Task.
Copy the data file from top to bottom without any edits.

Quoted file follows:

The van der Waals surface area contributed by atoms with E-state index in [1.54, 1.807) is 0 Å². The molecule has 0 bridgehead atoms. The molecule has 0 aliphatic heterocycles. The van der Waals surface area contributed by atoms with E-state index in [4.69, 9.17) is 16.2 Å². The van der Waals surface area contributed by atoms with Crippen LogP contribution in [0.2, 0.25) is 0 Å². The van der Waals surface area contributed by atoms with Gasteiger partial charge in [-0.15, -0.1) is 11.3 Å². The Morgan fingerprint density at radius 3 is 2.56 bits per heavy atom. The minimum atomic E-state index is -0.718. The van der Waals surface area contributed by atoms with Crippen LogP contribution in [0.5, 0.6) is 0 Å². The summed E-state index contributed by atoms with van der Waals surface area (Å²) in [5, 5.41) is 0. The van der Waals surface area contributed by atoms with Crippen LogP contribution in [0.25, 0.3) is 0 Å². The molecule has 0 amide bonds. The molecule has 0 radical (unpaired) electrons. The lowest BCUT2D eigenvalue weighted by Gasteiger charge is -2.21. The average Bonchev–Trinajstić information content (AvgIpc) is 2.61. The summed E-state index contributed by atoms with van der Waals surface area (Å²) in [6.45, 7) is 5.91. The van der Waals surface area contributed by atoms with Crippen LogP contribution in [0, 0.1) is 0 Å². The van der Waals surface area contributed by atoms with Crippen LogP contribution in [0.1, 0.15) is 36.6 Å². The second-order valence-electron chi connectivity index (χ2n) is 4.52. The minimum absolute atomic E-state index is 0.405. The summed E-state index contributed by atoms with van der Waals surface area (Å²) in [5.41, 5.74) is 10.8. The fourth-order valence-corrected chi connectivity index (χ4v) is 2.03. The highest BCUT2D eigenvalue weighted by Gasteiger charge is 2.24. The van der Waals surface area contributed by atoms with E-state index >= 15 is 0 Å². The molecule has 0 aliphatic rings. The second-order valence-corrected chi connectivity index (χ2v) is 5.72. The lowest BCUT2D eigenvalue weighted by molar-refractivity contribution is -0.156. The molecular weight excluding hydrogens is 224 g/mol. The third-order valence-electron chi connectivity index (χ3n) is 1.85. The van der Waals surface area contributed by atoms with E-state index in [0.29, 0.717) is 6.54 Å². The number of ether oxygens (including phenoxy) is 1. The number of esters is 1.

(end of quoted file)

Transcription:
The van der Waals surface area contributed by atoms with E-state index in [1.54, 1.807) is 0 Å². The molecule has 0 bridgehead atoms. The molecule has 0 aliphatic heterocycles. The van der Waals surface area contributed by atoms with E-state index in [4.69, 9.17) is 16.2 Å². The van der Waals surface area contributed by atoms with Crippen LogP contribution in [0.2, 0.25) is 0 Å². The van der Waals surface area contributed by atoms with Gasteiger partial charge in [-0.15, -0.1) is 11.3 Å². The Morgan fingerprint density at radius 3 is 2.56 bits per heavy atom. The minimum atomic E-state index is -0.718. The van der Waals surface area contributed by atoms with Crippen LogP contribution in [0.5, 0.6) is 0 Å². The summed E-state index contributed by atoms with van der Waals surface area (Å²) in [5, 5.41) is 0. The van der Waals surface area contributed by atoms with Crippen LogP contribution in [0.25, 0.3) is 0 Å². The molecule has 0 amide bonds. The molecule has 0 radical (unpaired) electrons. The lowest BCUT2D eigenvalue weighted by Gasteiger charge is -2.21. The average Bonchev–Trinajstić information content (AvgIpc) is 2.61. The summed E-state index contributed by atoms with van der Waals surface area (Å²) in [6.45, 7) is 5.91. The van der Waals surface area contributed by atoms with Crippen LogP contribution in [0, 0.1) is 0 Å². The van der Waals surface area contributed by atoms with Crippen LogP contribution in [0.1, 0.15) is 36.6 Å². The second-order valence-electron chi connectivity index (χ2n) is 4.52. The minimum absolute atomic E-state index is 0.405. The summed E-state index contributed by atoms with van der Waals surface area (Å²) in [5.41, 5.74) is 10.8. The fourth-order valence-corrected chi connectivity index (χ4v) is 2.03. The highest BCUT2D eigenvalue weighted by Gasteiger charge is 2.24. The van der Waals surface area contributed by atoms with E-state index >= 15 is 0 Å². The molecule has 0 aliphatic rings. The second-order valence-corrected chi connectivity index (χ2v) is 5.72. The lowest BCUT2D eigenvalue weighted by molar-refractivity contribution is -0.156. The molecular weight excluding hydrogens is 224 g/mol. The third-order valence-electron chi connectivity index (χ3n) is 1.85. The van der Waals surface area contributed by atoms with E-state index in [0.29, 0.717) is 6.54 Å². The number of ether oxygens (including phenoxy) is 1. The number of esters is 1.